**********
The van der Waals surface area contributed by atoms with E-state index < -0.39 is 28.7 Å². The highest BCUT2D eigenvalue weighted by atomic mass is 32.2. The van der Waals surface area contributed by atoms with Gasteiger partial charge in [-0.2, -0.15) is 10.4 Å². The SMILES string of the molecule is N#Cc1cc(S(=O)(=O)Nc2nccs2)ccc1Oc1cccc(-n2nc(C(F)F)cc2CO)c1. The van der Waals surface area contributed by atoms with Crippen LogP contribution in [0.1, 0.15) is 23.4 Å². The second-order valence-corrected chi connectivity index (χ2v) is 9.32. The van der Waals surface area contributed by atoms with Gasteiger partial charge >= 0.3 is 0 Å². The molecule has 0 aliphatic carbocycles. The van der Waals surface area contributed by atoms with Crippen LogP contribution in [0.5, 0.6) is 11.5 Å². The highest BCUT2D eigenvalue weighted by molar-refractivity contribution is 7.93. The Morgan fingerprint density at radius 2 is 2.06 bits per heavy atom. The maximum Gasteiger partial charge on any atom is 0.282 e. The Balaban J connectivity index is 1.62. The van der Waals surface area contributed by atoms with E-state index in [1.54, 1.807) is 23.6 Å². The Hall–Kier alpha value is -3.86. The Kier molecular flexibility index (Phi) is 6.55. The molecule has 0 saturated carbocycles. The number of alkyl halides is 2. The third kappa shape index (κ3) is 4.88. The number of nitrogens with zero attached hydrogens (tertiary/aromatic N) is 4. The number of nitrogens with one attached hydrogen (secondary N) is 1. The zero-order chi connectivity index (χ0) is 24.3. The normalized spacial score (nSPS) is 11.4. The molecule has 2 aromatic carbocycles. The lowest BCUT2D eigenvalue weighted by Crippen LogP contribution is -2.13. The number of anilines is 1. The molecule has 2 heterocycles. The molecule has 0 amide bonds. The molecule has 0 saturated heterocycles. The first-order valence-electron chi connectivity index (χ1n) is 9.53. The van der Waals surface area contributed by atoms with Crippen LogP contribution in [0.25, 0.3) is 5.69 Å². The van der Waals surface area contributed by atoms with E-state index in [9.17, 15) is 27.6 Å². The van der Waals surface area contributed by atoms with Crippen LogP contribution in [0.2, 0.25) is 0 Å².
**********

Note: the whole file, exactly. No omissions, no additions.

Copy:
The van der Waals surface area contributed by atoms with E-state index < -0.39 is 28.7 Å². The highest BCUT2D eigenvalue weighted by atomic mass is 32.2. The van der Waals surface area contributed by atoms with Gasteiger partial charge in [-0.2, -0.15) is 10.4 Å². The SMILES string of the molecule is N#Cc1cc(S(=O)(=O)Nc2nccs2)ccc1Oc1cccc(-n2nc(C(F)F)cc2CO)c1. The van der Waals surface area contributed by atoms with Crippen LogP contribution in [0.1, 0.15) is 23.4 Å². The second-order valence-corrected chi connectivity index (χ2v) is 9.32. The van der Waals surface area contributed by atoms with Gasteiger partial charge >= 0.3 is 0 Å². The molecule has 0 aliphatic carbocycles. The van der Waals surface area contributed by atoms with Crippen LogP contribution in [0.5, 0.6) is 11.5 Å². The highest BCUT2D eigenvalue weighted by molar-refractivity contribution is 7.93. The Morgan fingerprint density at radius 2 is 2.06 bits per heavy atom. The maximum Gasteiger partial charge on any atom is 0.282 e. The Balaban J connectivity index is 1.62. The van der Waals surface area contributed by atoms with E-state index in [1.54, 1.807) is 23.6 Å². The Hall–Kier alpha value is -3.86. The Kier molecular flexibility index (Phi) is 6.55. The molecule has 0 saturated carbocycles. The number of alkyl halides is 2. The third kappa shape index (κ3) is 4.88. The number of nitrogens with zero attached hydrogens (tertiary/aromatic N) is 4. The number of nitrogens with one attached hydrogen (secondary N) is 1. The zero-order chi connectivity index (χ0) is 24.3. The normalized spacial score (nSPS) is 11.4. The molecule has 2 aromatic carbocycles. The lowest BCUT2D eigenvalue weighted by Crippen LogP contribution is -2.13. The number of anilines is 1. The molecule has 2 heterocycles. The molecule has 0 amide bonds. The molecule has 0 saturated heterocycles. The first-order valence-electron chi connectivity index (χ1n) is 9.53. The van der Waals surface area contributed by atoms with Crippen LogP contribution in [0.25, 0.3) is 5.69 Å². The van der Waals surface area contributed by atoms with E-state index in [9.17, 15) is 27.6 Å². The van der Waals surface area contributed by atoms with Crippen LogP contribution in [0.2, 0.25) is 0 Å².